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The fixed point/recursion theorem in computability theory and the diagonalization lemma in logic are really similar and the standard proofs of these theorems can be mapped in a one-to-one way (I tried to show this on this page and think I mostly succeeded). However, my gripe with the standard proofs is that they are too magical and don't reveal how they are discovered (see here for similar complaints).

Looking around, I've found two proofs that reveal better how one might actually discover these theorems. The problem is that these discovery methods seem to only work for one of the theorems and not the other, which really bugs me. Since the two theorems are so similar and their standard proofs are essentially the same, I have the sense that a "more intuitive" proof ought to also work for both theorems rather than just one at a time.

Here are the two proofs that seem more intuitive to me:

  • In this answer on MathOverflow, Linda Brown Westrick motivates the proof of the diagonalization lemma by first showing that there is no formula $D$ with the property that for all formulas $\varphi$, we have $D(\ulcorner \varphi \urcorner) \iff \varphi(\ulcorner \varphi \urcorner)$. This works in logic, but when we try to replicate the proof with partial recursive functions, the obvious candidate $d$ defined by $d(x) := \varphi_x(x)$ turns out to exist and we can't diagonalize out of the class, thanks to having undefined values.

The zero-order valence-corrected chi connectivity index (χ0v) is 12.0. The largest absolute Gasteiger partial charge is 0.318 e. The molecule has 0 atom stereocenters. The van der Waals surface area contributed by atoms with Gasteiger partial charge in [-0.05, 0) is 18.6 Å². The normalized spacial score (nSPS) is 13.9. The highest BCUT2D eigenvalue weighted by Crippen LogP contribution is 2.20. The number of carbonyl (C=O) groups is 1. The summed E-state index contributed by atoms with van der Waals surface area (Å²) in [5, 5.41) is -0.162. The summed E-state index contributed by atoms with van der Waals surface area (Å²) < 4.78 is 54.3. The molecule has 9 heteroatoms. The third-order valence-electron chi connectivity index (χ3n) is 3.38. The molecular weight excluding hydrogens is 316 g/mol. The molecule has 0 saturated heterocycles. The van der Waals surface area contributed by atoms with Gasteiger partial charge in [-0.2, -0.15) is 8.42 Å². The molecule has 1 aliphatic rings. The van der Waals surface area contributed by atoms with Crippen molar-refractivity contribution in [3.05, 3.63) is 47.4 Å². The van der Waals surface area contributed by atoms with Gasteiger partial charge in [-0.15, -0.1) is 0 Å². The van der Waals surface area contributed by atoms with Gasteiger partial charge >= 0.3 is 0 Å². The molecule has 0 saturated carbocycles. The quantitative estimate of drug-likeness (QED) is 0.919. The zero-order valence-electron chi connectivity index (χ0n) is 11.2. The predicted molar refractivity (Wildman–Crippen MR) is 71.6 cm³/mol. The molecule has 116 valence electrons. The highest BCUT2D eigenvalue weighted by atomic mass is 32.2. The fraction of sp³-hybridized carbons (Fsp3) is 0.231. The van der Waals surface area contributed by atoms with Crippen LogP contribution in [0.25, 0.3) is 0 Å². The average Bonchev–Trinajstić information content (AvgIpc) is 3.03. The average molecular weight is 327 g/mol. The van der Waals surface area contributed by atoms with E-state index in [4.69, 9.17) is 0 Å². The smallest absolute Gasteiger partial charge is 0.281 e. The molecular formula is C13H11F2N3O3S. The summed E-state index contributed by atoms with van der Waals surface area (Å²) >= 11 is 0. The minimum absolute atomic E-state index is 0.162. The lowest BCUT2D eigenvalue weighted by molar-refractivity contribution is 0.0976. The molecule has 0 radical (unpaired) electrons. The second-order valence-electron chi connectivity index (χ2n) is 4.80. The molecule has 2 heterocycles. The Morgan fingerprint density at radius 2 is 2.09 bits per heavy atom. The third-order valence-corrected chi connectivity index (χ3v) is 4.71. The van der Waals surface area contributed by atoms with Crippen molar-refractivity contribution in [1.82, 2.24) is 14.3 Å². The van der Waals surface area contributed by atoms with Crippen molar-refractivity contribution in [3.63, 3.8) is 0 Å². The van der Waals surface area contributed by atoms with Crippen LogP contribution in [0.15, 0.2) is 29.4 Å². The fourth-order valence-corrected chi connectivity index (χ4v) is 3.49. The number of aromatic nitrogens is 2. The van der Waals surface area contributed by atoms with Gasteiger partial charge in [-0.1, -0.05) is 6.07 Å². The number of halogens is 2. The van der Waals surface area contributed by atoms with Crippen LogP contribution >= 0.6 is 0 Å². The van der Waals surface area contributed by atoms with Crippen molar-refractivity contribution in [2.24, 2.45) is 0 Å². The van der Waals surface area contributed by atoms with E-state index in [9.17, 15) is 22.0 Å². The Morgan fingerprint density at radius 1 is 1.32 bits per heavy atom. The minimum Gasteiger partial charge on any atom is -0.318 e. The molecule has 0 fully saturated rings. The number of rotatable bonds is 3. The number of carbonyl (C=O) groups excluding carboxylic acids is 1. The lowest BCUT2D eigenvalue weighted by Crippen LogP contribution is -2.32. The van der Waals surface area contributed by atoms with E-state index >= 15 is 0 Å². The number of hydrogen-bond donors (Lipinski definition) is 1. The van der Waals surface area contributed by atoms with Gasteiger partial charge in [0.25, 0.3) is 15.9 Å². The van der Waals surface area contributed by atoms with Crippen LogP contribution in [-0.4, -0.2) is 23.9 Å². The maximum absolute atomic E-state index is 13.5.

• In "Diagonalization and the recursion theorem", James C. Owings, Jr. gives a proof of the recursion theorem in computability theory (see the first two pages of the paper). Taking inspiration, one might construct a matrix with entries $A_j(\ulcorner A_k\urcorner)$ ($j$th row, $k$th column), where $A_n$ is the $n$th formula. If the given formula is $F$ (for which we want to find a fixed point $A \iff F(\ulcorner A\urcorner)$) then we might try to define the mapping $\alpha$ by $\alpha(A_j(\ulcorner A_k\urcorner)) := F(\ulcorner A_j(\ulcorner A_k\urcorner) \urcorner)$. There are now some problems: (1) the images of the rows of the matrix under $\alpha$ aren't in the same form as the original rows, because the corner quotes "eat up" the whole input rather than being composed like in the partial recursive function setting, where $\varphi_{f(h(n))}$ can be written as $\varphi_{(f\circ h)(n)}$; (2) the method given in the Owings paper finds an exact fixed point, whereas in logic we only need a fixed point up to logical equivalence.

Is there some way to get one of the above proofs to work in the setting of the other theorem?

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  • $\begingroup$ Not exactly what you asked for, but Lawvere's Fixed Point Theorem directly generalizes many diagonalization arguments and is pretty straightforward to prove. $\endgroup$ – Derek Elkins May 12 at 8:53

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